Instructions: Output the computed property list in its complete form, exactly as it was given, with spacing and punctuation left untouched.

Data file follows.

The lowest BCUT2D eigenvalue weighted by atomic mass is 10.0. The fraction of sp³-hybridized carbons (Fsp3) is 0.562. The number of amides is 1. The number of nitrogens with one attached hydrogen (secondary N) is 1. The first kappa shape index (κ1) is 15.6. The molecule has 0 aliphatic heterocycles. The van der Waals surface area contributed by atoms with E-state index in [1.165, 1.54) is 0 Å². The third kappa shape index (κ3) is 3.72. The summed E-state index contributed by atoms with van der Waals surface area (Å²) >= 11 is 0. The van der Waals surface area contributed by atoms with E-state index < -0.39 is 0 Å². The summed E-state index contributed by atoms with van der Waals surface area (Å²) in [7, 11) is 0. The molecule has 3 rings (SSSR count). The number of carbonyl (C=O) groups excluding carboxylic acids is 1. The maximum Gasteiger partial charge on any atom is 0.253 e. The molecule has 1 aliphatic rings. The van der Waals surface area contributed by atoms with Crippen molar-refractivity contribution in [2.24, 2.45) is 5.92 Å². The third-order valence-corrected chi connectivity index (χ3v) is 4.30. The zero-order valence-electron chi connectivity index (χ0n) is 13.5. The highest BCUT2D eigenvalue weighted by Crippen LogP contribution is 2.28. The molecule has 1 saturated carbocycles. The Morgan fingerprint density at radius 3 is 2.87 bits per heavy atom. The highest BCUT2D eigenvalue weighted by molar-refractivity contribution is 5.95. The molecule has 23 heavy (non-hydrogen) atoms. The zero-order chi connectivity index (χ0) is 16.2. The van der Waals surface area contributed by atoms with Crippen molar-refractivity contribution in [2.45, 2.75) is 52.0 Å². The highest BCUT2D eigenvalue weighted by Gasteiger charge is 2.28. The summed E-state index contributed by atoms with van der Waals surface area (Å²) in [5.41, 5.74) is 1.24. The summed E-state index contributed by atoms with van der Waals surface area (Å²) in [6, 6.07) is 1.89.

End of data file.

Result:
The lowest BCUT2D eigenvalue weighted by atomic mass is 10.0. The fraction of sp³-hybridized carbons (Fsp3) is 0.562. The number of amides is 1. The number of nitrogens with one attached hydrogen (secondary N) is 1. The first kappa shape index (κ1) is 15.6. The molecule has 0 aliphatic heterocycles. The van der Waals surface area contributed by atoms with E-state index in [1.165, 1.54) is 0 Å². The third kappa shape index (κ3) is 3.72. The summed E-state index contributed by atoms with van der Waals surface area (Å²) >= 11 is 0. The van der Waals surface area contributed by atoms with E-state index < -0.39 is 0 Å². The summed E-state index contributed by atoms with van der Waals surface area (Å²) in [7, 11) is 0. The molecule has 3 rings (SSSR count). The number of carbonyl (C=O) groups excluding carboxylic acids is 1. The maximum Gasteiger partial charge on any atom is 0.253 e. The molecule has 1 aliphatic rings. The van der Waals surface area contributed by atoms with Crippen molar-refractivity contribution in [2.24, 2.45) is 5.92 Å². The third-order valence-corrected chi connectivity index (χ3v) is 4.30. The zero-order valence-electron chi connectivity index (χ0n) is 13.5. The highest BCUT2D eigenvalue weighted by Crippen LogP contribution is 2.28. The molecule has 1 saturated carbocycles. The Morgan fingerprint density at radius 3 is 2.87 bits per heavy atom. The highest BCUT2D eigenvalue weighted by molar-refractivity contribution is 5.95. The molecule has 23 heavy (non-hydrogen) atoms. The zero-order chi connectivity index (χ0) is 16.2. The van der Waals surface area contributed by atoms with Crippen molar-refractivity contribution in [2.45, 2.75) is 52.0 Å². The highest BCUT2D eigenvalue weighted by Gasteiger charge is 2.28. The summed E-state index contributed by atoms with van der Waals surface area (Å²) in [5.41, 5.74) is 1.24. The summed E-state index contributed by atoms with van der Waals surface area (Å²) in [6, 6.07) is 1.89.